In her essay “On Keeping a Notebook,” Joan Didion writes about documenting the everyday, unexceptional occurrences that make up a life. The point is to remember, in her words: “How it felt to be me.” Notice that, in Didion’s view, a notebook doesn’t chronicle how it feels, but rather how it felt, and this distinction matters, because time passes, feelings change, our memories solidify or they slip away if we’re not paying attention.
Ask the Brooklyn-based Hello Mary what their eponymous debut album is about, and they’ll pause for a long while before responding, not because they’re unsure, but because the answer seems so ordinary, so mundane. “This might sound vague,” drummer/vocalist Stella Wave warns, “but to me, this album is about accepting the state of things as they are at a given moment, whether it’s your relationship to another person or the world around you.” Pinpointing an individual thought pattern, or resounding theme, risks flattening the trio, who write music and lyrics in tandem, knotting their perspectives together into a singular consciousness. “We collaborate on everything,” bassist Mikaela Oppenheimer says, “from our lyrics to guitar parts and even bass and drums sometimes.”
Oppenheimer started the band with Helena Straight (guitar, vox) as freshmen in high school. When they met Wave by happenstance the three became an inseparable unit – as good of friends as they are bandmates. In 2020 they released their debut EP, Ginger and they followed that with 4 additional singles – “Evicted,” “Take Something,” and “Sink In” b/w “Stinge.” It was the singles – which unlike the EP were recorded in a proper studio – that garnered the band attention outside the confines of the Brooklyn music community. Wave describes them as the first proper introduction to Hello Mary. They led Julia Cumming of Sunflower Bean to laud them as her “ favorite new band” and Tonya Donnelly to call them the,”very rare band who nod to their influences while sounding completely new.” KEXP has since had them into their studios for a session. And it also led them to sign to the esteemed indie-label Frenchkiss Records.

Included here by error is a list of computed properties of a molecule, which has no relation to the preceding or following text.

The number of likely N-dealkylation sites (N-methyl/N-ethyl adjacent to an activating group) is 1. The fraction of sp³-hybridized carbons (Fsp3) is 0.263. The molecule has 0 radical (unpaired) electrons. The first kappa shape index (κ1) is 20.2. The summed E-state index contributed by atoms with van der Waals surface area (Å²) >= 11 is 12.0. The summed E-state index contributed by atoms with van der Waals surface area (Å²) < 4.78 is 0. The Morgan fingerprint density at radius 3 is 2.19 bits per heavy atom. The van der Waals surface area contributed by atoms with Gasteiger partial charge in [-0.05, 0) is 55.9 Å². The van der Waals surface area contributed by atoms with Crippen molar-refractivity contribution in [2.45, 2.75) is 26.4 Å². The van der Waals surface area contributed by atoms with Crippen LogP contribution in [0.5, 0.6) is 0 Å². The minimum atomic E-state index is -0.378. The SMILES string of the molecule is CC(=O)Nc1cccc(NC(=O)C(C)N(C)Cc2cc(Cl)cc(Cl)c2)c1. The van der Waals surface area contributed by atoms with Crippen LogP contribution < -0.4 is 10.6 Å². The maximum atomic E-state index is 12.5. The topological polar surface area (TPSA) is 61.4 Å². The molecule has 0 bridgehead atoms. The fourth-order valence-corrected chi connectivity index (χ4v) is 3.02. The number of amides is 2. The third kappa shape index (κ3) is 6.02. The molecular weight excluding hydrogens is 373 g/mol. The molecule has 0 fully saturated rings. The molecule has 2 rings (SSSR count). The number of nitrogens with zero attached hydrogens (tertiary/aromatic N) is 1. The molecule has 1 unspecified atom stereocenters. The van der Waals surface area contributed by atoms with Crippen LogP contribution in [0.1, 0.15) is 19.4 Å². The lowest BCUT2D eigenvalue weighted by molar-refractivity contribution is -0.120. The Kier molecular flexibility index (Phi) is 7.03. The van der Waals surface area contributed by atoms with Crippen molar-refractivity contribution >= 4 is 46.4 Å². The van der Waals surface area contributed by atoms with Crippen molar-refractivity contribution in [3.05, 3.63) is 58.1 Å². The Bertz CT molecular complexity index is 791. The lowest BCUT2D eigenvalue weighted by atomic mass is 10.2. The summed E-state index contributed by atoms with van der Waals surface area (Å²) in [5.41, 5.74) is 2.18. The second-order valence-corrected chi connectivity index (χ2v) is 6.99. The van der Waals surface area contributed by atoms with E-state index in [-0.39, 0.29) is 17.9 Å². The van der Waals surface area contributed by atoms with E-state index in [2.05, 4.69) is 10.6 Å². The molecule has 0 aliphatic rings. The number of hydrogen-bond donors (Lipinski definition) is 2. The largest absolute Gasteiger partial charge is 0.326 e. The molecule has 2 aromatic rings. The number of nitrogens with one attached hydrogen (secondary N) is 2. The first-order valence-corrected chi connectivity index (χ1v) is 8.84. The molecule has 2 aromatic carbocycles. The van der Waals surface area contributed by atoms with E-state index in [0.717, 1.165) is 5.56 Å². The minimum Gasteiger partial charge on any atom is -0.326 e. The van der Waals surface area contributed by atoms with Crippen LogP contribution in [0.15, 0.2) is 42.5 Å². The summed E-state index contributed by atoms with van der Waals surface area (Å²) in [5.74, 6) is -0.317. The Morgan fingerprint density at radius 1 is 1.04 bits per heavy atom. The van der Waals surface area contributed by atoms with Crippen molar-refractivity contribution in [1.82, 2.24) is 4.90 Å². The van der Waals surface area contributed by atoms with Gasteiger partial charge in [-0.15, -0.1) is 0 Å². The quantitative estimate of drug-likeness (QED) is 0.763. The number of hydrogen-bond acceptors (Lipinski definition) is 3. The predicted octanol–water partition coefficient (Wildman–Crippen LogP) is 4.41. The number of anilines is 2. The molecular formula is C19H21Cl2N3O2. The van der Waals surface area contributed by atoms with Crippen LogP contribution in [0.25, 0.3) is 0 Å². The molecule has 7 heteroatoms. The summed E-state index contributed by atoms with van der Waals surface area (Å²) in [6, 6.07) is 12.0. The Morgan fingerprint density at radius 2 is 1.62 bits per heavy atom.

Hello Mary – which was produced by Bryce Goggin (Pavement /Luna) – references alternative rock of the nineties alongside Elliott Smith and Jeff Buckley as influences, heard most vividly on the album’s simmering closer “Burn it Out,” but their contemporaries are bands like Palberta, Spirit of the Beehive, and Palehound, artists who don’t shy from unusual time signatures, careening feedback, and unconventional harmonies, all for the sake of surprising a listener. The album’s “Looking Right Into the Sun,” a song most honestly described as “delightful,” is driven by a tight and dynamic rhythm section that gives way to Straight’s crystalline and confident falsetto.
The album was written during a period of immense uncertainty. “We were battling things personally, the world was battling COVID,” Wave says. So there’s a darkness to it that isn’t apparent on first listen. Yet prioritizing sensation over narrative cohesion opens up the ability to make even the most lyrically devastating songs pleasurable. On the psychedelic “Spiral,” Straight and Wave harmonize to dazzling effect on the chorus, while Oppenheimer’s driving bassline tethers them to earth. “Is it a coincidence? You’re hanging out all night, while I’m on the other side,” they sing to an unknown other. “We’re singing about the paranoia that comes along with relationships, the sense of jealousy that feels like you’re on the outside of things,” Stella says. Relatability gives way to absurdity, too, an example of which arrives in the form of “Special Treat,” which opens with disarming harmonies that might recall a schoolyard taunt, or something more sinister, like the summoning of a coven. The earwormy “Rabbit” is, at its core, a straight ahead rock song that features one rock-star-esque guitar solo.
For a fledgling band, Hello Mary has enviable range, flitting between rock stylings with the ease of studied musicians. They’ve been doing this for a long time, albeit in dorm rooms and the privacy of their parents’ homes, but now they’re offering the product of hours of intimate, synergistic collaboration to the world. Hello Mary abolishes the individual in favor of collective catharsis, and though its singular meaning eludes the band for the time being, decades on it will articulate the most elusive feeling: “How it felt to be us.”
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